Hiking was on the upswing even before the pandemic closed gyms and turned recreation-starved families loose on already-well-worn paths. Last year, New York State’s parks and trails accommodated a record-setting 78 million visits — eclipsing the previous year’s record by nearly a million.
While many of Westchester’s better-known hiking destinations have become magnets for locals and NYC day-trippers alike, there are still opportunities to explore some of the county’s more arcane trails if you’re up for an adventure. Not sure where to go first? Take our quiz below, then read more about each destination.
1. Eugene and Agnes Meyer Preserve is a 247-acre gem straddling the towns of North Castle and New Castle that boasts more than 6.5 miles of well-marked trails ranging from family-friendly paths to steep ravines. Along the way, you’ll cross streams and pass lush forests, wetlands, meadows, rocky outcroppings, and cliffs overlooking Byram Lake. The land was donated by the foundation named for the former Federal Reserve chairman and his wife, who built the nearby Seven Springs Estate. There are parking areas at 11 Oregon Road in Armonk and at the intersection of Bretton Ridge Road and Sarles Street in New Castle. Note: The preserve is open to bow hunters from Oct 1 to Dec 22. (212.997.1880)
2. Overshadowed by George’s Island Park to its north and Croton Point Park to the south, Oscawana Island Nature Preserve is nestled between quiet roads along the Hudson River shoreline. This 161-acre park offers marshlands, ruins of a Victorian-era estate, birdwatching, and trainspotting opportunities along several miles of dirt and gravel trails. Metro-North Railroad tracks run through a tunnel just above a path leading to riverside viewpoints. (Parking on 123 Cortlandt St, Croton-on-Hudson)
3. Carved into the steep southern corner of Blue Mountain Reservation, Spitzenberg Mountain, a 1.6-mile out-and-back, features a moderately challenging trek that rewards visitors with sweeping Hudson River vistas. You’ll pass an abandoned stone cabin before arriving at the rocky outcropping of its 550-foot summit. The trail is primarily used by walkers but open to mountain bikers and may be best suited for weekday visits. It’s situated a safe distance from (but within earshot of) the reservation’s shooting range. Dogs are allowed on leashes; the trailhead is located behind the parking lot at the Sportsman Center. (183 Watch Hill Rd, Cortlandt Manor; 914.862.5280)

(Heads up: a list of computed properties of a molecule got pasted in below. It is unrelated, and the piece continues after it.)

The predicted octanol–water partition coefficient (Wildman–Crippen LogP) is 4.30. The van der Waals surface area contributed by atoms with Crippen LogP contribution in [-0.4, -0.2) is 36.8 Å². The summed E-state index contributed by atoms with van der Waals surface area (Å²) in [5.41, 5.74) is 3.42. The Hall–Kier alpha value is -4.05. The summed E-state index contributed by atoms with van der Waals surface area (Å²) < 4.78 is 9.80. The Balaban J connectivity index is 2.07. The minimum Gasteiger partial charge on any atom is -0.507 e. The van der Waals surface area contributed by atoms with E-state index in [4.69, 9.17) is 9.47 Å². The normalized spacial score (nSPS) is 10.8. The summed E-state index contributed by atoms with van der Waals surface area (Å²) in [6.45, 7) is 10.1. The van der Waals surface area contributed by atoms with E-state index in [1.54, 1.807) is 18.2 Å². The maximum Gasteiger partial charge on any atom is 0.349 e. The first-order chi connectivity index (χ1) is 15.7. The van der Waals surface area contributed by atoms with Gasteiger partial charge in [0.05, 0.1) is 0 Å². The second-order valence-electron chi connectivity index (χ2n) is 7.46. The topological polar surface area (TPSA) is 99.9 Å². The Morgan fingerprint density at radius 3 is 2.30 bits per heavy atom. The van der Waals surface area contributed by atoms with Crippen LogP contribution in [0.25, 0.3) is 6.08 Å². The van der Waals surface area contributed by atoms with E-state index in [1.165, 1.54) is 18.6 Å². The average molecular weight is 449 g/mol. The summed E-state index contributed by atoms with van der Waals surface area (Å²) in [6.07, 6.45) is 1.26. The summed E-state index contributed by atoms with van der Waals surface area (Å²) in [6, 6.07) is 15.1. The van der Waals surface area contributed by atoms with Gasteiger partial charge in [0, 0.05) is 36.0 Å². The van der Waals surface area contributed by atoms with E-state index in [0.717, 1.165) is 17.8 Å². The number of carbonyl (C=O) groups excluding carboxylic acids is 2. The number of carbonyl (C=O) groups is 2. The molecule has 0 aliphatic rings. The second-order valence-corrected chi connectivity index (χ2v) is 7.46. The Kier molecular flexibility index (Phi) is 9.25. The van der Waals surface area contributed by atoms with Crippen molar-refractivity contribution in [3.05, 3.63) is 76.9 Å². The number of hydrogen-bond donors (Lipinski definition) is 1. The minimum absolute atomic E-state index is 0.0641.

4. At the 236-acre Silver Lake Preserve, you’ll be close enough to Downtown White Plains to see its skyline but far from the honking horns. A trio of connecting trails traverse 4.8 miles that include rugged ravines terraced with wide steps fashioned from slabs of stone. Enjoy scenic views of the lake and perhaps stumble upon remnants of Pop’s Cave. The Heritage Trail, passing Revolutionary War landmarks (marked with red-white-and-blue blazes), also connects with the preserve’s trail system, and a historical marker at the trailhead commemorates the action on Merritt Hill during the Battle of White Plains. The acreage was home to The Hills, an African American community, and is adjacent to Stony Hill Cemetery. (1-59 Old Lake St, West Harrison)
5. Not far from a busy commercial strip, a dozen trails in the thickly wooded 350-acre Sylvan Glen Park Preserve lead visitors past remnants of once-thriving quarries and crumbling ruins where “golden granite” for some of New York City’s grandest structures (including the Cathedral of St. John the Divine) was excavated in the first half of the 20th century. You’ll climb a stone staircase, pass by ponds, and travel an old farm trail en route to commanding views. (Morris Ln, Mohegan Lake; 914.245.4650)
6. Hilltop Hanover Farm & Environmental Center is a popular attraction for its farm stand and pick-your-own gardens but perhaps is less known for the 3.5 miles of well-maintained trails across the street. Three brightly marked trails pass a vernal pond bordered by a dam and flanked by picnic tables, over wooden bridges, past wetlands, and through stone walls that crisscross the 120-acre woodlands. (1271 Hanover St, Yorktown Heights; 914.962.2368)